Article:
The primary goals in managing a horse with pleuropneumonia are to stop the underlying bacterial infection, remove the excess inflammatory exudate from the pleural cavity, and provide supportive care. Ideally an etiologic agent is identified from either the tracheobronchial aspirate or pleural fluid and antimicrobial sensitivity determined. Without bacterial culture results, broad-spectrum antibiotics should be used because many horses have mixed infections of both gram-positive and gram-negative and aerobic and anaerobic organisms. Commonly used therapy is penicillin combined with an aminoglycoside such as gentamicin, enrefloxacin, trimethoprim and sulfamethoxazole, or chloramphenicol. Because of the need for long-term therapy, initial intravenous or intramuscular antimicrobials may need to be followed by oral antimicrobials. Preferably the oral antimicrobials are not administered until the horse’s condition is stable and improving because blood levels obtained by this route are not as high as those achieved by use of intramuscular or intravenous administration.

Treatment of anaerobic pleuropneumonia is usually empiric because antimicrobial susceptibility testing of anaerobes is difficult due to their fastidious nutritive and atmospheric requirements. Thus familiarity with antimicrobial susceptibility patterns is helpful in formulating the treatment regimen when an anaerobe is suspected. The majority of anaerobic isolates are sensitive to relatively low concentrations (22,000 IU/kg IV q6h) of aqueous penicillin. Bacteroides fragilis is the only frequently encountered anaerobe that is routinely resistant to penicillin, although other members of the Bacteroides family are known to produce B lactamases and are potentially penicillin-resistant.

Chloramphenicol (50 mg/kg PO q4h) is effective against most aerobes and anaerobes that cause equine pleuropneumonia. However, because of human health concerns the availability of chloramphenicol may decrease. Metronidazole has in vitro activity against a variety of obligate anaerobes including B. fragilis. Pharmacokinetic studies indicate a dose of 15 mg/kg intravenously or orally four times a day is necessary to maintain adequate serum levels. Oral administration rapidly results in adequate serum levels and thus is an acceptable route of administration for horses with pleuropneumonia. Metronidazole is not effective against aerobes and therefore always should be used in combination therapy at a dose of 15 mg/kg every 6 to 8 hours. Side effects of metronidazole include loss of appetite and lethargy; use of the drug should be halted when these signs are observed. Aminoglycosides and enrofloxacin should not be considered for the treatment of pleuropneumonia caused by an anaerobe unless these drugs are used in combination therapy with penicillin.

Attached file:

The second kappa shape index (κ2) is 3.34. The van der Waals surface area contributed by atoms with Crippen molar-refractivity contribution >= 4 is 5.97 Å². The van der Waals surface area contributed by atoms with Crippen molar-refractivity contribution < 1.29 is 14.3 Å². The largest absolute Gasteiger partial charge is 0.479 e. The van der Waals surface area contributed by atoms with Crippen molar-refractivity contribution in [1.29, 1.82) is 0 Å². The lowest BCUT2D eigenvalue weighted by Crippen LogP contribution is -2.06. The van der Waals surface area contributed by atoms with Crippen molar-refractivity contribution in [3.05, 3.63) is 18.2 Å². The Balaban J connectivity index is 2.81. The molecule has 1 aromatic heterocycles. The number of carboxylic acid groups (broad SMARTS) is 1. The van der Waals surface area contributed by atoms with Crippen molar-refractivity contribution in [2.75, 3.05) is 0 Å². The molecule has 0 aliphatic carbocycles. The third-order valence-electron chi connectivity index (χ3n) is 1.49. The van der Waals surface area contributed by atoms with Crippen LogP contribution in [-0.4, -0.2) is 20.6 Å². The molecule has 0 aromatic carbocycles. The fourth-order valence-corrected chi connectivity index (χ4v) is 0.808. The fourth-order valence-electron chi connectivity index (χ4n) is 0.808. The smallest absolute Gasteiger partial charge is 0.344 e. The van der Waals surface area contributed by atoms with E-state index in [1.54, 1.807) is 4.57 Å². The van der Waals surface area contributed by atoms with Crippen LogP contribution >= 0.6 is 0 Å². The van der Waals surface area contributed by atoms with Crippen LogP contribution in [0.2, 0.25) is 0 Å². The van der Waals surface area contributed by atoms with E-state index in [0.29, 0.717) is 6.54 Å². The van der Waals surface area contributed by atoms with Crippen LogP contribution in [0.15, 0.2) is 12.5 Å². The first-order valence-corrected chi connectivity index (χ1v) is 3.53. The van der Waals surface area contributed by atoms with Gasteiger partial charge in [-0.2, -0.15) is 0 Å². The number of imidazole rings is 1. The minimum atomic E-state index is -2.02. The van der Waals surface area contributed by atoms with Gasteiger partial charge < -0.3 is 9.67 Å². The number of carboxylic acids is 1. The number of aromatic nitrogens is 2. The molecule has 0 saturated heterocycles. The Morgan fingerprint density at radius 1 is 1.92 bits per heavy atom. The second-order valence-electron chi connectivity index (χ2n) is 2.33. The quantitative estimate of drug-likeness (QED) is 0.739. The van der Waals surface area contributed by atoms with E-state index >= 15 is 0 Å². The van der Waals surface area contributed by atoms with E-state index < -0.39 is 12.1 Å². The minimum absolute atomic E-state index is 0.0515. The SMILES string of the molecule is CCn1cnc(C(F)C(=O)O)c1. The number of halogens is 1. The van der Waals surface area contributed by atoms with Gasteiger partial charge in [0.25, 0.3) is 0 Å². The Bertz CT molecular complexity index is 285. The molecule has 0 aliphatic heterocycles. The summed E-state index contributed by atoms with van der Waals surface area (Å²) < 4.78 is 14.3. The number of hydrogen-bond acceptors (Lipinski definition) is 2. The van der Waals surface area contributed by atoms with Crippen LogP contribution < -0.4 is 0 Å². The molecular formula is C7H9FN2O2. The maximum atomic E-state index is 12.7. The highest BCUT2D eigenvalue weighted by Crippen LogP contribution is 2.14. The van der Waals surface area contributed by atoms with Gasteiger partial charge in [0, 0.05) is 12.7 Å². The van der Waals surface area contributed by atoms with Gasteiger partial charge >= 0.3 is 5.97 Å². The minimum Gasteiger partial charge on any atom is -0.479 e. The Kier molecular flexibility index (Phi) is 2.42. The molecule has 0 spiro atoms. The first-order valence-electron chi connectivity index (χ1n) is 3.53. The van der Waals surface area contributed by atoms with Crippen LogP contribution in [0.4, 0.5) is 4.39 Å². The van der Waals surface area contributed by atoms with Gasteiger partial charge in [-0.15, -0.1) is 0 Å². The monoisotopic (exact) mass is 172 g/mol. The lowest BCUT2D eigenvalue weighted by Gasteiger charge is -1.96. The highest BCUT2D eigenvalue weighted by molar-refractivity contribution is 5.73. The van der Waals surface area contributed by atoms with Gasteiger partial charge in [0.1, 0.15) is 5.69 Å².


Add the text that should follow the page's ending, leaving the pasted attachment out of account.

Ancillary Treatment

Antiinflammatory agents help reduce pain and may decrease the production of pleural fluid. This in turn may encourage the horse to eat and maintain body weight. Flunixin meglumine (500 mg ql2-24h) or phenylbutazone (1-2 g q12h) is commonly used for this purpose. In this author’s opinion, corticosteroids are contraindicated for the treatment of bacterial pleuropneumonia. Rest and the provision of an adequate diet are important components of the treatment of pleuropneumonia. Because the disease course and period of treatment are usually prolonged, attempts should be made to encourage eating. Intravenous fluids may be indicated in the acute stages of the disease to treat dehydration resulting from anorexia and third-space losses into the thorax.